Thursday, 5 June 2008

Fantasy Arrangements

There is something of the fantasy land about Fulcrum, that somehow it stands in the centre of the Anglican Communion, and can even "reshape" it. It has plans, diagrams, arrangements, plots (the picture type, not the political) and then has these ideas where the grand scheme is going to be introduced.

You read the latest big scheme and wonder where reality is to be found. Analytically, Graham Kings in his speech to Fulcrum in the North (Why does it end with Amen? Was it a sermon?) is keeping with his four part quadrant, but he fiddles with it so that now there are Federal Conservatives and Non-Canterbury Federal Conservatives, meaning GAFCON. I don't know why he does not use the word confederal, or an even better word of autocephalous, which is theological and draws from Eastern arrangements. Federal does imply a strong centre: in government, sovereignty is at the centre. Confederal would be more accurate, as in Anglicanism the centres are with the Churches. Federal is rather close to Communion.

Well all that quadrant presentation is analysed observation, which is fine, but then there is this sudden fantasy of a) decisions taken at Lambeth 2008 and b) rearrangement of world Anglicanism. He says:

The focus of the conference is on 'The Bishop in Mission' but, since mission and Church interweave so closely, these two subjects, the Covenant and the future shape of the Communion, will be studied in depth by designated groups throughout the conference, will be discussed in plenary sessions and some decisions will be made.

Sorry, when I last looked at this there were to be no resolutions. The indaba groups are to be like half-indaba groups. If something emerges, it will be with some committee or the like, or perhaps the afterthoughts of the Archbishop himself. No one present and participating will own any decisions - if there are resolutions and decisions, then the structure of the agenda will have been overturned in a sort of internal revolution. It is about Better Bishops, all facing each other and being "incarnate" by presence. Lambeth is not going to be legislative.

Now, one reason why the St Andrew's Draft of the Covenant has been regarded by some as a watering down of the Nassau Draft is because it leaves things more alone, with any kind of disciplinary method put in an uncertain appendix. There was quite an objection among the Churches to all these Primates meeting and deciding things like some Curia.

So what sort of fantasy is this? Graham Kings is making grand proposals on these lines:

  • One Primate from each continent (six) being a Coordinating Primate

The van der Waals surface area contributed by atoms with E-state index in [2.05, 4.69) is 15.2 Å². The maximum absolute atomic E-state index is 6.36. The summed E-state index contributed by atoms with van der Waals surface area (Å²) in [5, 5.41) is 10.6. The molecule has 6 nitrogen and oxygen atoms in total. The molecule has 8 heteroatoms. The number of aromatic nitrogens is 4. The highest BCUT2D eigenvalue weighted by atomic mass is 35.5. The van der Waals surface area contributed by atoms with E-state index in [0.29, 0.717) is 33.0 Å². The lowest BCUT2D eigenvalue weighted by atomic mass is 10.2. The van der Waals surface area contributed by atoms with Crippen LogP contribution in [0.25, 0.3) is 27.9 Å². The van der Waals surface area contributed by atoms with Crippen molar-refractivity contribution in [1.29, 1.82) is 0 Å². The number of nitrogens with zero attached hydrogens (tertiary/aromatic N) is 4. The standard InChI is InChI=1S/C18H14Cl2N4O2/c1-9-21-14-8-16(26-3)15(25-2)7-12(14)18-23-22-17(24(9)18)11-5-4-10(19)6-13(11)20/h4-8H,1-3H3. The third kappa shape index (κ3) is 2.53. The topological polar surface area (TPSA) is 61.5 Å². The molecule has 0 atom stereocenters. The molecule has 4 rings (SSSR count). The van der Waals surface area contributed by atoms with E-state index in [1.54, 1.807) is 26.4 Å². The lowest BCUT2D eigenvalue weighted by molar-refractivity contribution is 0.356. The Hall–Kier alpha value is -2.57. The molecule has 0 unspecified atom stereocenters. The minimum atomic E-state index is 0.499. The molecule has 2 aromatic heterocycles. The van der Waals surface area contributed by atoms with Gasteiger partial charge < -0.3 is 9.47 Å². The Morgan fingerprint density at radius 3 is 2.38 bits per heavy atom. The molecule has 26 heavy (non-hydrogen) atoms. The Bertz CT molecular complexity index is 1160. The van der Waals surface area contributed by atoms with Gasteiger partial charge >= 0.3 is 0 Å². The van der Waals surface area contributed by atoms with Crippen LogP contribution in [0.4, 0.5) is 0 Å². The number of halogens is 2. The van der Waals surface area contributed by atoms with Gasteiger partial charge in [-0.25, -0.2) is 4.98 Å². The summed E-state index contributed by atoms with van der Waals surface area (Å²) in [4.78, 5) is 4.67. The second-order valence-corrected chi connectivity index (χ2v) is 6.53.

• Continental Councils' with the Coordinating Primate as President of each one
  • Six Coordinating Primates; the Coordinating Primates Group, would serve as the Standing Committee of both the Primates' Meeting and of the Anglican Council
  • Continental Anglican Communion Offices
  • The Anglican Council would be made up of representatives of the six Continental Councils, and include the Coordinating Primates, together with the bishops, clergy and lay people who would be elected by the Continental Councils
  • The Primates' Meeting with the Coordinating Primates Group acting as its Standing Committee
  • The Lambeth Conference, for all bishops of the Anglican Communion
  • The Archbishop of Canterbury, who would be likely to be elected the Coordinating Primate for Europe

It's just a flight of fantasy of course. It's like if something was designed from scratch, and reminds me of Esperanto to be contrasted with a language that has evolved. It, furthermore, is all bureaucracy and centralisation, and rather different from Communion. Communion is not about structures but mutual recognition, and informal as well as a few formal patterns of getting together especially regarding worship and ministry.

What is likely coming is something like an organising core group (as in Religious Trotskyism), maybe an Instrument or two, some statements (like a restrictive Covenant), international oversights by bishops, extracting congregations and leaders, and a movement towards an international Anglican Church as a way of reordering the Anglican Communion - causing division within GAFCON, within the Global South and between this and the rest of Anglicanism. With defensive moves put in place, the rest of Anglicanism will be the Churches that commune together loosely across the North and parts of the Global South. The move to Canterbury centralism will be checked, because the division caused by GAFCON will allow the rest to form in the manner of the responses made so far to the Covenant process - that it can be no more than a definition of the diverse structures that are Anglican.

All this Fulcrum proposed bureaucracy is a fantasy of a grouping of Evangelicals soon to be forced to look one way or another. Unless, that is, it will add more splintering.

Perhaps the speech ended with Amen because it was a prayer.

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